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Fields v. Oates - 9/11/2012

Arizona Court of Appeals Division One Holds That Judgment is Not Final for Purposes of Appeal When Claim for Attorneys’ Fees is Pending.


A defendant prevailed on summary judgment before the Superior Court and filed a motion for attorneys’ fees and costs.  The Superior Court entered an order granting summary judgment on March 28, 2011.  The Superior Court, however, did not certify the judgment as final pursuant to Rule 54(b).  On April 13, the plaintiff filed a notice of appeal from the March 28 order.

On May 24 the Superior Court entered an order awarding fees and costs.  No notice of appeal was filed within 30 days of the May 24 order.

The Superior Court entered several additional orders on June 29, including one which again awarded fees and costs to the defendant, in the same amount as in the May 24 order.  On July 13 the plaintiff filed an amended notice of appeal from some of the June 29th orders.

Under ARCAP 9(a), a notice of appeal must be filed within 30 days after the entry of judgment.  An appeal generally may only be taken from a final judgment; a notice of appeal filed before a final judgment is ineffective.  A limited exception exists when the court has made its final decision and no decision of the court could change, but it has not yet entered final judgment.  In addition, a party may immediately appeal a judgment on the merits if the court has certified the judgment as final pursuant to Rule 54(b).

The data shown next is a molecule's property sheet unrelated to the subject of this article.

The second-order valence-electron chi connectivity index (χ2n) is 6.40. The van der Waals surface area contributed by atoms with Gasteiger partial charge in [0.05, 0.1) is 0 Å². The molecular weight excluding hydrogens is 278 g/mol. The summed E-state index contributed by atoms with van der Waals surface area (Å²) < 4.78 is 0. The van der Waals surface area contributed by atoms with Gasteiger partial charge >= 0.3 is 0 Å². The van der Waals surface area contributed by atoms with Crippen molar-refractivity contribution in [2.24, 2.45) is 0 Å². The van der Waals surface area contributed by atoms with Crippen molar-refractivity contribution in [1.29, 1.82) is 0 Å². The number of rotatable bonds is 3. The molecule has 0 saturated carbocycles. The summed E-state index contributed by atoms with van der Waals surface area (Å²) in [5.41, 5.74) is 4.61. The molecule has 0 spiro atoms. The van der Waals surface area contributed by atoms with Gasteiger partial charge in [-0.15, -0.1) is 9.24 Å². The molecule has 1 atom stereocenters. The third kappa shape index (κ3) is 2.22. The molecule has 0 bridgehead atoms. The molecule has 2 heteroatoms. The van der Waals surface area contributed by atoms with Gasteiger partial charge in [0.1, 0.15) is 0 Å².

The Court of Appeals held that it had no jurisdiction over this appeal because the plaintiff had not filed a timely notice of appeal.  The Superior Court’s March 28 order was not final because the issue of attorneys’ fees was outstanding; this outstanding issue was enough to prevent the judgment from being final.  As a result, the plaintiff’s April 13 notice of appeal was premature.  The Court suggested in dictum that in this case the notice of appeal would have been timely had the Superior Court certified the judgment as final under Rule 54(b). 

The Superior Court’s May 24 order awarding fees and costs was final and appealable, but the plaintiff failed to file a timely notice of appeal from that order.  The relevant June 29 order did not trigger a new period during which the plaintiff could appeal because it was substantively identical to the May 24 order and so could not be considered an amended order.  As a result, the plaintiff’s July 13 notice of appeal was ineffective.  With no timely notice of appeal, the Court of Appeals lacked jurisdiction and dismissed the appeal.

Judge Gemmill authored the opinion; Judges Orozco and Hall concurred.

 Posted by: Eric Fraser

Posted On: 9/17/2012